Number of items: 2.
and Risse, Thomas Combining Global Optimization with Local Selection for Efficient QoS-aware Service Composition.
The run-time binding of web services has been recently put forward in order to support rapid and dynamic web service compositions. With the growing number of alternative web services that provide the same functionality but differ in quality parameters, the service composition becomes a decision problem on which component services should be selected such that user’s end-to-end QoS requirements (e.g. availability, response time) and preferences (e.g. price) are satisﬁed. Although very efficient, local selection strategy fails short in handling global QoS requirements. Solutions based on global optimization, on the other hand, can handle global constraints, but their poor performance renders them inappropriate for applications with dynamic and realtime requirements. In this paper we address this problem and propose a solution that combines global optimization with local selection techniques to beneﬁt from the advantages of both worlds. The proposed solution consists of two steps: ﬁrst, we use mixed integer programming (MIP) to ﬁnd the optimal decomposition of global QoS constraints into local constraints. Second, we use distributed local selection to ﬁnd the best web services that satisfy these local constraints. The results of experimental evaluation indicate that our approach signiﬁcantly outperforms existing solutions in terms of computation time while achieving close-tooptimal results.
San Pedro, Jose
and Siersdorfer, Stefan Ranking and Classifying Attractiveness of Photos in Folksonomies.
Web 2.0 applications like Flickr, YouTube, or Del.icio.us are increasingly popular online communities for creating, editing and sharing content. The growing size of these folksonomies poses new challenges in terms of search and data mining. In this paper we introduce a novel methodology for automatically ranking and classifying photos according to their attractiveness for folksonomy members. To this end, we exploit image features known for having signiﬁcant effects on the visual quality perceived by humans (e.g. sharpness and colorfulness) as well as textual meta data, in what is a multi-modal approach. Using feedback and annotations available in the Web 2.0 photo sharing system Flickr, we assign relevance values to the photos and train classiﬁcation and regression models based on these relevance assignments. With the resulting machine learning models we categorize and rank photos according to their attractiveness. Applications include enhanced ranking functions for search and recommender methods for attractive content. Large scale experiments on a collection of Flickr photos demonstrate the viability of our approach.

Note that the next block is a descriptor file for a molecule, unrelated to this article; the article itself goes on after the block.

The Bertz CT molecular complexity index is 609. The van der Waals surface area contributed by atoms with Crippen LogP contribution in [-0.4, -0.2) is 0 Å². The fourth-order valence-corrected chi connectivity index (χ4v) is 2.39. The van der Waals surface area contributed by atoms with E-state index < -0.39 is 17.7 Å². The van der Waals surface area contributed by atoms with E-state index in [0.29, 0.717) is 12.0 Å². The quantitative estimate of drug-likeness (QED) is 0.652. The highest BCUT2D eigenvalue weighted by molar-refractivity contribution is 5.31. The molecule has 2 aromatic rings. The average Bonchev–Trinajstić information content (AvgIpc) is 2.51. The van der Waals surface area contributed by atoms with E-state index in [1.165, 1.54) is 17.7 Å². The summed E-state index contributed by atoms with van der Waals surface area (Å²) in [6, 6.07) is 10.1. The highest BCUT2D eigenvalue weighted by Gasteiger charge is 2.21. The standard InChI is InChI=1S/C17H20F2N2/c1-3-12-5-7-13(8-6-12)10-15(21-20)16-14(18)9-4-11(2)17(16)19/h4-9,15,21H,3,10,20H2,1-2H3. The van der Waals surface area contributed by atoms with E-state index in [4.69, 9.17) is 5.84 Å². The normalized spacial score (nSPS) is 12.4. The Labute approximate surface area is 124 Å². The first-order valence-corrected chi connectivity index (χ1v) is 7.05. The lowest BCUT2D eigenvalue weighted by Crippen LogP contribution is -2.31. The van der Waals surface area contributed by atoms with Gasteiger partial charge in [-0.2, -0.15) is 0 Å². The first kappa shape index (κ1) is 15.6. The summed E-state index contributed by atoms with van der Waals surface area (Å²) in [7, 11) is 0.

About this site
This website has been set up for WWW2009 by Christopher Gutteridge of the University of Southampton, using our EPrints software.
We (Southampton EPrints Project) intend to preserve the files and HTML pages of this site for many years, however we will turn it into flat files for long term preservation. This means that at some point in the months after the conference the search, metadata-export, JSON interface, OAI etc. will be disabled as we "fossilize" the site. Please plan accordingly. Feel free to ask nicely for us to keep the dynamic site online longer if there's a rally good (or cool) use for it... [this has now happened, this site is now static]